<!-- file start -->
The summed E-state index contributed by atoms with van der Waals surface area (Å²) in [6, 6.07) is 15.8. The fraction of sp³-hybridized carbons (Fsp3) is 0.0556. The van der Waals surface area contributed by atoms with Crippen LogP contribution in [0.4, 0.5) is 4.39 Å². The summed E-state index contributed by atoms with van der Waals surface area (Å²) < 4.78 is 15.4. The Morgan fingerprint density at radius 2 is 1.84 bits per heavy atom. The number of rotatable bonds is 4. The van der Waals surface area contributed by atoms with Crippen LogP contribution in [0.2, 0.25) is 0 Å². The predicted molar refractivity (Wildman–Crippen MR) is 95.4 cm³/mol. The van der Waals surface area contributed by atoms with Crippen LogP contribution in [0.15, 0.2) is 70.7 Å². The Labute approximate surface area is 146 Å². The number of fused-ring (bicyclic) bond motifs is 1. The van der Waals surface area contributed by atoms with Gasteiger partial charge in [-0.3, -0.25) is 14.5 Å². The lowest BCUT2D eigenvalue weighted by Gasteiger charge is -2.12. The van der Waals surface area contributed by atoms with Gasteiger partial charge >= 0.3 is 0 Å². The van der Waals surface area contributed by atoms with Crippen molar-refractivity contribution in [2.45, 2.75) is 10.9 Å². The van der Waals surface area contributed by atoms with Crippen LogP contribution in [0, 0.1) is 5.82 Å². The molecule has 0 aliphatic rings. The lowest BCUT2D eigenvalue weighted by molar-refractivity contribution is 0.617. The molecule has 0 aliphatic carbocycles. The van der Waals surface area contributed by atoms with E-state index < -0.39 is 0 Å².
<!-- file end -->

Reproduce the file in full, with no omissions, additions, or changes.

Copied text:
The summed E-state index contributed by atoms with van der Waals surface area (Å²) in [6, 6.07) is 15.8. The fraction of sp³-hybridized carbons (Fsp3) is 0.0556. The van der Waals surface area contributed by atoms with Crippen LogP contribution in [0.4, 0.5) is 4.39 Å². The summed E-state index contributed by atoms with van der Waals surface area (Å²) < 4.78 is 15.4. The Morgan fingerprint density at radius 2 is 1.84 bits per heavy atom. The number of rotatable bonds is 4. The van der Waals surface area contributed by atoms with Crippen LogP contribution in [0.2, 0.25) is 0 Å². The predicted molar refractivity (Wildman–Crippen MR) is 95.4 cm³/mol. The van der Waals surface area contributed by atoms with Crippen LogP contribution in [0.15, 0.2) is 70.7 Å². The Labute approximate surface area is 146 Å². The number of fused-ring (bicyclic) bond motifs is 1. The van der Waals surface area contributed by atoms with Gasteiger partial charge in [-0.3, -0.25) is 14.5 Å². The lowest BCUT2D eigenvalue weighted by Gasteiger charge is -2.12. The van der Waals surface area contributed by atoms with Gasteiger partial charge >= 0.3 is 0 Å². The van der Waals surface area contributed by atoms with Crippen molar-refractivity contribution in [2.45, 2.75) is 10.9 Å². The van der Waals surface area contributed by atoms with Crippen LogP contribution in [0, 0.1) is 5.82 Å². The molecule has 0 aliphatic rings. The lowest BCUT2D eigenvalue weighted by molar-refractivity contribution is 0.617. The molecule has 0 aliphatic carbocycles. The van der Waals surface area contributed by atoms with E-state index < -0.39 is 0 Å².